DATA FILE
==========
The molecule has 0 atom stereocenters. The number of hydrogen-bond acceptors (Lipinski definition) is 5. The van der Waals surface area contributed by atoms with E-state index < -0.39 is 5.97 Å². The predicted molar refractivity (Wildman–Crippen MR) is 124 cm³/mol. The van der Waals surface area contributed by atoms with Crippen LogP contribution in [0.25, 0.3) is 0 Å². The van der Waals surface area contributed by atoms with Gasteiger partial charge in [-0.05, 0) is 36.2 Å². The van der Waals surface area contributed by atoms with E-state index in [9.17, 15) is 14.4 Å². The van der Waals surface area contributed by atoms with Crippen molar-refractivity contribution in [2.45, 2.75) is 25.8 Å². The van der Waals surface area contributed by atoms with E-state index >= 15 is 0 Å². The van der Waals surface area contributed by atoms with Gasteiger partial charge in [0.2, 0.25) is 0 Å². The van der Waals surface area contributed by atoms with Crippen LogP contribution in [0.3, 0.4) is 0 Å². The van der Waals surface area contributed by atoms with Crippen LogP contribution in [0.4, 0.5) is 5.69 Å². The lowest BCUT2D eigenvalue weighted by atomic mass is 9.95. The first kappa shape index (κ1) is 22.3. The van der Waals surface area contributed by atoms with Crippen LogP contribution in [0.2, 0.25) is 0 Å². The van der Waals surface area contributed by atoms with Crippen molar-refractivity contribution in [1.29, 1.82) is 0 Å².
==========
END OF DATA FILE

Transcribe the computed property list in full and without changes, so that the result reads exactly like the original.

The molecule has 0 atom stereocenters. The number of hydrogen-bond acceptors (Lipinski definition) is 5. The van der Waals surface area contributed by atoms with E-state index < -0.39 is 5.97 Å². The predicted molar refractivity (Wildman–Crippen MR) is 124 cm³/mol. The van der Waals surface area contributed by atoms with Crippen LogP contribution in [0.25, 0.3) is 0 Å². The van der Waals surface area contributed by atoms with Gasteiger partial charge in [-0.05, 0) is 36.2 Å². The van der Waals surface area contributed by atoms with E-state index in [9.17, 15) is 14.4 Å². The van der Waals surface area contributed by atoms with Crippen molar-refractivity contribution in [2.45, 2.75) is 25.8 Å². The van der Waals surface area contributed by atoms with E-state index >= 15 is 0 Å². The van der Waals surface area contributed by atoms with Gasteiger partial charge in [0.2, 0.25) is 0 Å². The van der Waals surface area contributed by atoms with Crippen LogP contribution in [0.3, 0.4) is 0 Å². The van der Waals surface area contributed by atoms with Crippen LogP contribution in [0.4, 0.5) is 5.69 Å². The lowest BCUT2D eigenvalue weighted by atomic mass is 9.95. The first kappa shape index (κ1) is 22.3. The van der Waals surface area contributed by atoms with Crippen LogP contribution in [0.2, 0.25) is 0 Å². The van der Waals surface area contributed by atoms with Crippen molar-refractivity contribution in [1.29, 1.82) is 0 Å².